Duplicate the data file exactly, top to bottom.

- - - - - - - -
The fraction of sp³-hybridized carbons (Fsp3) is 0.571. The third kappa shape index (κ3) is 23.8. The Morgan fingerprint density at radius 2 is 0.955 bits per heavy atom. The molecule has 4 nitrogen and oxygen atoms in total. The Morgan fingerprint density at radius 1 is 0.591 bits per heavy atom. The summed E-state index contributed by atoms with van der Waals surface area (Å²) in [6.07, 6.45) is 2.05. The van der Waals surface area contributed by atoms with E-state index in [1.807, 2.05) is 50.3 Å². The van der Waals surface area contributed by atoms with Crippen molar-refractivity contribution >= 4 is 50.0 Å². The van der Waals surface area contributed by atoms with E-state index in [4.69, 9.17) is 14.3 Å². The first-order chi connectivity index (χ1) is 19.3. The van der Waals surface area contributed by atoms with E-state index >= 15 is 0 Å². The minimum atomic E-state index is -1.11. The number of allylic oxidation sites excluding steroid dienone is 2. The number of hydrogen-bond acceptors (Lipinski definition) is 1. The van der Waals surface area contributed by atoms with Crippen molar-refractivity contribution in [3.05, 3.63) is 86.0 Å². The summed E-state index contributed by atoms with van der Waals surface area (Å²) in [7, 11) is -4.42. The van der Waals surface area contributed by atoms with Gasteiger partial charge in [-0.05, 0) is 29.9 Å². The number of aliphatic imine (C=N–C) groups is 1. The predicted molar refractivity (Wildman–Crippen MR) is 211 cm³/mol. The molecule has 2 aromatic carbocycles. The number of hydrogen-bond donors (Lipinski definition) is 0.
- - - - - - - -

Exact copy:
The fraction of sp³-hybridized carbons (Fsp3) is 0.571. The third kappa shape index (κ3) is 23.8. The Morgan fingerprint density at radius 2 is 0.955 bits per heavy atom. The molecule has 4 nitrogen and oxygen atoms in total. The Morgan fingerprint density at radius 1 is 0.591 bits per heavy atom. The summed E-state index contributed by atoms with van der Waals surface area (Å²) in [6.07, 6.45) is 2.05. The van der Waals surface area contributed by atoms with E-state index in [1.807, 2.05) is 50.3 Å². The van der Waals surface area contributed by atoms with Crippen molar-refractivity contribution >= 4 is 50.0 Å². The van der Waals surface area contributed by atoms with E-state index in [4.69, 9.17) is 14.3 Å². The first-order chi connectivity index (χ1) is 19.3. The van der Waals surface area contributed by atoms with E-state index >= 15 is 0 Å². The minimum atomic E-state index is -1.11. The number of allylic oxidation sites excluding steroid dienone is 2. The number of hydrogen-bond acceptors (Lipinski definition) is 1. The van der Waals surface area contributed by atoms with Crippen molar-refractivity contribution in [3.05, 3.63) is 86.0 Å². The summed E-state index contributed by atoms with van der Waals surface area (Å²) in [7, 11) is -4.42. The van der Waals surface area contributed by atoms with Gasteiger partial charge in [-0.05, 0) is 29.9 Å². The number of aliphatic imine (C=N–C) groups is 1. The predicted molar refractivity (Wildman–Crippen MR) is 211 cm³/mol. The molecule has 2 aromatic carbocycles. The number of hydrogen-bond donors (Lipinski definition) is 0.